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  1. Venezuela Main Page
  2. The Hugo Chavez Era Begins
  3. Chavez Survives Referendum, Consolidates Power
  4. New Referendum Fails but Chavez is Undeterred
  5. New Challenges for Chavez at Home and Abroad
  6. Chavez Experiences Electoral Setback and Battles Health Issues
  7. Major League Baseball Player Kidnapped
  8. An End to the Monroe Doctrine?
  9. Chavez Wins 2012 Presidential Election
  10. Chavez Still Battling Cancer in Late 2012
  11. Chavez's New Term Begins Without Him
  12. Chavez Dies After a Long Battle with Cancer
  13. Protests Turn Violent in 2014
  14. Maduro Retaliates Against U.S. Sanctions
Protests Turn Violent in 2014

In the months after President Maduro assumed office, protests over increasing economic problems, such as high inflation, began in cities across Venezuela. On Feb. 12, 2014, thousands of demonstrators poured into Caracas. The protest began with a peaceful march. However, a group of government opponents showed up and called for a response to the arrest of protestors elsewhere in Venezuela. The demonstration turned violent. Three people were killed after several hundred protesters threw rocks at government buildings and police officers. Of the violence, President Maduro said, later on television, "I alert the world: we are facing a planned coup d'état."

Two days after the demonstration, government officials blamed the three deaths on opposition leader Leopoldo Lopez. An organizer of recent demonstrations throughout Venezuela, Lopez spoke at the protest. Lopez denied any responsibility, but turned himself in to the authorities. He was arrested and taken to a military prison. The following week, Venezuela's government gave three American Embassy officials 48 hours to leave the country. The three officials were accused of recruiting students to take part in the antigovernment demonstrations.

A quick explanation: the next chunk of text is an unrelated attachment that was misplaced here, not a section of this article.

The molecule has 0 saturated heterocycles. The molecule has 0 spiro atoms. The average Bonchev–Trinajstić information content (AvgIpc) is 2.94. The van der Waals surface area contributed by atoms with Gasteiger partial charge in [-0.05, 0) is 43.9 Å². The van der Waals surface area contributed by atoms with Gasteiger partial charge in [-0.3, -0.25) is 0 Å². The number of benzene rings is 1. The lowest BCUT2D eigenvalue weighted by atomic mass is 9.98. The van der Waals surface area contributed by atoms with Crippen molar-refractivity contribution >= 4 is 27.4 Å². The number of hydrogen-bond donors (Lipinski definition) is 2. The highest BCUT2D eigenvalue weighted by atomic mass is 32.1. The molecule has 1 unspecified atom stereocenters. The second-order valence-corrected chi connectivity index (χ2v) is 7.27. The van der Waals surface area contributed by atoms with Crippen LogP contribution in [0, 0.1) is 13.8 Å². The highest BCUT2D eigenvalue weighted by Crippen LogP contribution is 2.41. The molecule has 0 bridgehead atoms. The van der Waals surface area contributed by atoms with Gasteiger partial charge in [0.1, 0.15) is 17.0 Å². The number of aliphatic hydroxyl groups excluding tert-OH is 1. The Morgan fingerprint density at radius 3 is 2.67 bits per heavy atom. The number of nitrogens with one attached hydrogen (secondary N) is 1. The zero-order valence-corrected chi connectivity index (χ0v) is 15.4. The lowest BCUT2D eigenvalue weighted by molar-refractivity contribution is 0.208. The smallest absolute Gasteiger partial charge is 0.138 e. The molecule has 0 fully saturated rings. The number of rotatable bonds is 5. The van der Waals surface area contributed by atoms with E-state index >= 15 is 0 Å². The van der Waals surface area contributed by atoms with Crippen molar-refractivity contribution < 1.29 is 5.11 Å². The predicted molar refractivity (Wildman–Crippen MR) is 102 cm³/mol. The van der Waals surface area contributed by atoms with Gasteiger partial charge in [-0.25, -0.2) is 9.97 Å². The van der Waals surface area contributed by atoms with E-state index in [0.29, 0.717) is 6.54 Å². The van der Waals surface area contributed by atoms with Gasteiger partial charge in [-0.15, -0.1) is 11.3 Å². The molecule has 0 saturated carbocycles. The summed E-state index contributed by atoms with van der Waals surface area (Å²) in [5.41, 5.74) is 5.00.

Demonstrations continued to grow and spread in the days after Lopez's arrest. Throughout the rest of Feb. 2014, protestors in several cities clashed with riot police. The protests grew so intense in Táchira, a western state near the border of Colombia, President Maduro threatened to declare a form of martial law for the area. The National Guard began patrolling Caracas with tear gas and rubber bullets in an attempt to scare away protesters.

Violent antigovernment protests continued throughout March 2014. President Maduro invited the leaders of student protests to meet with him, promising to listen to them "with respect and affection." However, at the same time, Maduro ordered riot police officers to use pepper spray, water cannons and tear gas on thousands of student demonstrators. On March 13, three protestors were shot to death during demonstrations in Valencia. More than 20 people were killed at demonstrations between mid-Feb. and mid-March 2014.

Next: Maduro Retaliates Against U.S. Sanctions
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